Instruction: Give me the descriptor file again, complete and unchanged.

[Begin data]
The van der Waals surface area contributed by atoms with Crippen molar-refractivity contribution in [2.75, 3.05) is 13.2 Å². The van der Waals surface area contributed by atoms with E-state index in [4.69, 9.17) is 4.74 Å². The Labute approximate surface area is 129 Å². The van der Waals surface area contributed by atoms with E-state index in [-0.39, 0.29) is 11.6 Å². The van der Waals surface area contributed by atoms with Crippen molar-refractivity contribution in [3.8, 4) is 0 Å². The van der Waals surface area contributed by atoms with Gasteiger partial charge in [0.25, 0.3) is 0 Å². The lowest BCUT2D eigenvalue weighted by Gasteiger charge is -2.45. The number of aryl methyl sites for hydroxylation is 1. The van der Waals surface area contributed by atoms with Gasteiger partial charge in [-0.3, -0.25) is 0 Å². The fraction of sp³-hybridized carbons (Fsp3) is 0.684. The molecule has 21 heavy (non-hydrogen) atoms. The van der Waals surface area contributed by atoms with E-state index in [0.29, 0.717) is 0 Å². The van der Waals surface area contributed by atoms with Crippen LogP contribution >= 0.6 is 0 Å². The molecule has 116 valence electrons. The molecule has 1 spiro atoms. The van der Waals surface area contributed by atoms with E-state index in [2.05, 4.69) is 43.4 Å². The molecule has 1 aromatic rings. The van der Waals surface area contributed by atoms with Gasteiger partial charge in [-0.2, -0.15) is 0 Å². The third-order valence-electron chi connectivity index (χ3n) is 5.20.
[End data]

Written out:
The van der Waals surface area contributed by atoms with Crippen molar-refractivity contribution in [2.75, 3.05) is 13.2 Å². The van der Waals surface area contributed by atoms with E-state index in [4.69, 9.17) is 4.74 Å². The Labute approximate surface area is 129 Å². The van der Waals surface area contributed by atoms with E-state index in [-0.39, 0.29) is 11.6 Å². The van der Waals surface area contributed by atoms with Crippen molar-refractivity contribution in [3.8, 4) is 0 Å². The van der Waals surface area contributed by atoms with Gasteiger partial charge in [0.25, 0.3) is 0 Å². The lowest BCUT2D eigenvalue weighted by Gasteiger charge is -2.45. The number of aryl methyl sites for hydroxylation is 1. The van der Waals surface area contributed by atoms with Gasteiger partial charge in [-0.3, -0.25) is 0 Å². The fraction of sp³-hybridized carbons (Fsp3) is 0.684. The molecule has 21 heavy (non-hydrogen) atoms. The van der Waals surface area contributed by atoms with E-state index in [0.29, 0.717) is 0 Å². The van der Waals surface area contributed by atoms with Crippen LogP contribution >= 0.6 is 0 Å². The molecule has 116 valence electrons. The molecule has 1 spiro atoms. The van der Waals surface area contributed by atoms with E-state index in [2.05, 4.69) is 43.4 Å². The molecule has 1 aromatic rings. The van der Waals surface area contributed by atoms with Gasteiger partial charge in [-0.2, -0.15) is 0 Å². The third-order valence-electron chi connectivity index (χ3n) is 5.20.